June 28 was a memorable day for cosmonaut Gennady Padalka, commander of Expedition 44 on the International Space Station. It marked his 803rd cumulative day in space, a milestone that broke his countryman Sergei Krikalev's old record for time spent in space, set back in 2005.
NASA highlighted the accomplishment on Tuesday.
Those hundreds of days were gathered together over the course of four missions. Padalka's time in zero gravity accounts for over two years of his life. That's a lot of time spent squeezing spinach out of a tube and sleeping in an anchored cocoon.
The cosmonaut has been in residence on the space station since March 27 for his current mission. Padalka's endurance ability makes him a prime subject for studying the impact of long-term spaceflight on the human body, and particularly how it affects vision.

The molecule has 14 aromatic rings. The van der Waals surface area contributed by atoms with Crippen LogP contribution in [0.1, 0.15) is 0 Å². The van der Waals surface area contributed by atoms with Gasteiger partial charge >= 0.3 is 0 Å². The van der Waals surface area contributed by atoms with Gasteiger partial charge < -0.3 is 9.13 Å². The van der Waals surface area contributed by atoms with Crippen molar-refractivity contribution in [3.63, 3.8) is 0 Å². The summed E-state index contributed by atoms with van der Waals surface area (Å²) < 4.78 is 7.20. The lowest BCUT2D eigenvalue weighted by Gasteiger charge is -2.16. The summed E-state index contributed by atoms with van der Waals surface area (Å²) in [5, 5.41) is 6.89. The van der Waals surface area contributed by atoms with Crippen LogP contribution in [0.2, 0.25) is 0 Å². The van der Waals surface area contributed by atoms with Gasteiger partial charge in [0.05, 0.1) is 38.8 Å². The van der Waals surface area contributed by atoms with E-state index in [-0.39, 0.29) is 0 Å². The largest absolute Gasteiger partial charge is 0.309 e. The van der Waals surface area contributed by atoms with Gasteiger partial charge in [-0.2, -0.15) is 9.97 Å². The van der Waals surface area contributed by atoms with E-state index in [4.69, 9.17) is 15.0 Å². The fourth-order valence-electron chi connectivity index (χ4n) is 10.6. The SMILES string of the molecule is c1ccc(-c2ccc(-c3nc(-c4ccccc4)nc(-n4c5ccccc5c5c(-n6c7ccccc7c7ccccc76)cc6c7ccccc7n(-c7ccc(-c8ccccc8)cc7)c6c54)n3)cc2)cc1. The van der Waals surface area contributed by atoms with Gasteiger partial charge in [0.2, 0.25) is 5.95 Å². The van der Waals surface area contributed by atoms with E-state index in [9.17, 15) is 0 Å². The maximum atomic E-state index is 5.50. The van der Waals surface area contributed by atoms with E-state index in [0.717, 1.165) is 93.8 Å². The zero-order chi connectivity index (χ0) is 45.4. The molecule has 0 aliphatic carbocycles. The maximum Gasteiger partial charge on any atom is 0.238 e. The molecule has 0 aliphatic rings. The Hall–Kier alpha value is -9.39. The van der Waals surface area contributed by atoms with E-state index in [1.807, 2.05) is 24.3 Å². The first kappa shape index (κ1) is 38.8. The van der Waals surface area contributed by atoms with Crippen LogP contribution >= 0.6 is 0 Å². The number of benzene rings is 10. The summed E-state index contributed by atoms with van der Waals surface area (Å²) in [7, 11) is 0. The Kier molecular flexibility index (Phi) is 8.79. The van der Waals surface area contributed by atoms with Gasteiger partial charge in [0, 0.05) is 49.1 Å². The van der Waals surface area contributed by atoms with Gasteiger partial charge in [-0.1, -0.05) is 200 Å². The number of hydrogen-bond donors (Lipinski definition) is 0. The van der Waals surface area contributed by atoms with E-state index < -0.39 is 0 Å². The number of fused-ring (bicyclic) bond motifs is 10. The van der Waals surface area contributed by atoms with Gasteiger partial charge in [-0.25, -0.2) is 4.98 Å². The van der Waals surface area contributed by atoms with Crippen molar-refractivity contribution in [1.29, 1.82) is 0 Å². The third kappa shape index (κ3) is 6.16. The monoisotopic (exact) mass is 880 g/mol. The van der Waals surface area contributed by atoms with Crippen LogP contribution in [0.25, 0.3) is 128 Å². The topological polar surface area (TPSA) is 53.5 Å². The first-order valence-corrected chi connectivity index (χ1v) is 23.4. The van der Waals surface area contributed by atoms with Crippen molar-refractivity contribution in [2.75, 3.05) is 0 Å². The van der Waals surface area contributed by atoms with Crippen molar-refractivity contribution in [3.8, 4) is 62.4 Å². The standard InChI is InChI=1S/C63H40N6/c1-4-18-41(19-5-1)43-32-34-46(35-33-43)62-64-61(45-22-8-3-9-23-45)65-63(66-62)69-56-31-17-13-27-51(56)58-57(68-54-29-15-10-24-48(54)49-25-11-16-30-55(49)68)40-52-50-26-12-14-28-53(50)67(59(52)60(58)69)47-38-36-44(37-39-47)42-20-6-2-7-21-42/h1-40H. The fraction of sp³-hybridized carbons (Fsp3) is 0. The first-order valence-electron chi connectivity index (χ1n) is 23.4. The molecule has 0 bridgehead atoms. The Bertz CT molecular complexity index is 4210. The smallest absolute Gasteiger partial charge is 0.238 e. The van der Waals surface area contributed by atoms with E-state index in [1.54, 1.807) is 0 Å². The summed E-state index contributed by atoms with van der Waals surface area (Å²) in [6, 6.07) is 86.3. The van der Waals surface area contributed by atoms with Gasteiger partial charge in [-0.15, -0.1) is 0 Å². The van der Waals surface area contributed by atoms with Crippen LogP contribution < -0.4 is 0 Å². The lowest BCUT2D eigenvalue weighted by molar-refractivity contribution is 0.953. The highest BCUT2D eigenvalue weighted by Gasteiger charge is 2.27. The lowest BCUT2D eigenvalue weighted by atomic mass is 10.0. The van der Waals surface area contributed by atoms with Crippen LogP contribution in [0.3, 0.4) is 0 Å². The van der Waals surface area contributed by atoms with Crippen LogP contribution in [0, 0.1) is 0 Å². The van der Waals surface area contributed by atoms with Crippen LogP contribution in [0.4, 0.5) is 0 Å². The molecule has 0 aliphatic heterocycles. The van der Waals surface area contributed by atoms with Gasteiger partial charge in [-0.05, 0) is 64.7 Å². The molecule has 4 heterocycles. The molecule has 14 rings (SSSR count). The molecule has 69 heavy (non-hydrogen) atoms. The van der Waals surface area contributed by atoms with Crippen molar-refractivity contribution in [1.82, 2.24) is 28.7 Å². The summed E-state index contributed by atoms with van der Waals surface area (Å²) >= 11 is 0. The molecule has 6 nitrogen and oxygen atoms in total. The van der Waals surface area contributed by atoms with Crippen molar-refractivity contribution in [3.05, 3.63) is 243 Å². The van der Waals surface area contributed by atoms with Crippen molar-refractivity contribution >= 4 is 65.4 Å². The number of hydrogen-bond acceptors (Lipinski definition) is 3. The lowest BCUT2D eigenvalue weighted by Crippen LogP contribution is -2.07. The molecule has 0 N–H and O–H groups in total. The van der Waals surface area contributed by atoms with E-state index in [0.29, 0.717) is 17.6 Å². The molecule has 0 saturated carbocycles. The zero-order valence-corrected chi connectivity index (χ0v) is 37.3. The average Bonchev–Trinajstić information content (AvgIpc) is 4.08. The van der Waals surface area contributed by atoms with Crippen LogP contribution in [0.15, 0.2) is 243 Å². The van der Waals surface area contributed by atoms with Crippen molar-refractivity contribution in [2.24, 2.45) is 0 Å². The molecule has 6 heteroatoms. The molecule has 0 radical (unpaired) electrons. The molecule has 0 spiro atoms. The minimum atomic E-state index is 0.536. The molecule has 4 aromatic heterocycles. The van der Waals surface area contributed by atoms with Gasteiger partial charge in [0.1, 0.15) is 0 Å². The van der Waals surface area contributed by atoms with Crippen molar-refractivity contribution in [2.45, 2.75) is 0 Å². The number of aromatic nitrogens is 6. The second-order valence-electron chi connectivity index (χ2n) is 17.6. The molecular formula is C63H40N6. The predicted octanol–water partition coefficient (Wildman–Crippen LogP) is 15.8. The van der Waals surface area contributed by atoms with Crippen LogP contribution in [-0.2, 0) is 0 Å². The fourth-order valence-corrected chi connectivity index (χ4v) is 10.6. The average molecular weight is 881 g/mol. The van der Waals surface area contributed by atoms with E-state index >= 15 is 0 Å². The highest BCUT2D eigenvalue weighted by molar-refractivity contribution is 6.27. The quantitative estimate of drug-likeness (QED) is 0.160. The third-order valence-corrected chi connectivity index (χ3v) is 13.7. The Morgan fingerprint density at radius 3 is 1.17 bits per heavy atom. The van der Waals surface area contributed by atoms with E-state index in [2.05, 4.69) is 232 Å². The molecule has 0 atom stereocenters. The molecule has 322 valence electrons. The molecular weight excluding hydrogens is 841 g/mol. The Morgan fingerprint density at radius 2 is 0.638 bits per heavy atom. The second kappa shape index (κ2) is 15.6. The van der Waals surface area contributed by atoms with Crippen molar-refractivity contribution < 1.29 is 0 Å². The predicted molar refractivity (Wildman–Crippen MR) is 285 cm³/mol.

Padalka will be padding his record since he's not due back on the planet until September.
Another notable space record was achieved less than a month ago when astronaut Samantha Cristoforetti, the first Italian woman in space, racked up a 200-day trip aboard the ISS. That gave her the record for most consecutive days in space by a woman, topping NASA astronaut Sunita Williams' 195 days. Cristoforetti achieved this distinction in early June before returning to Earth mid-month.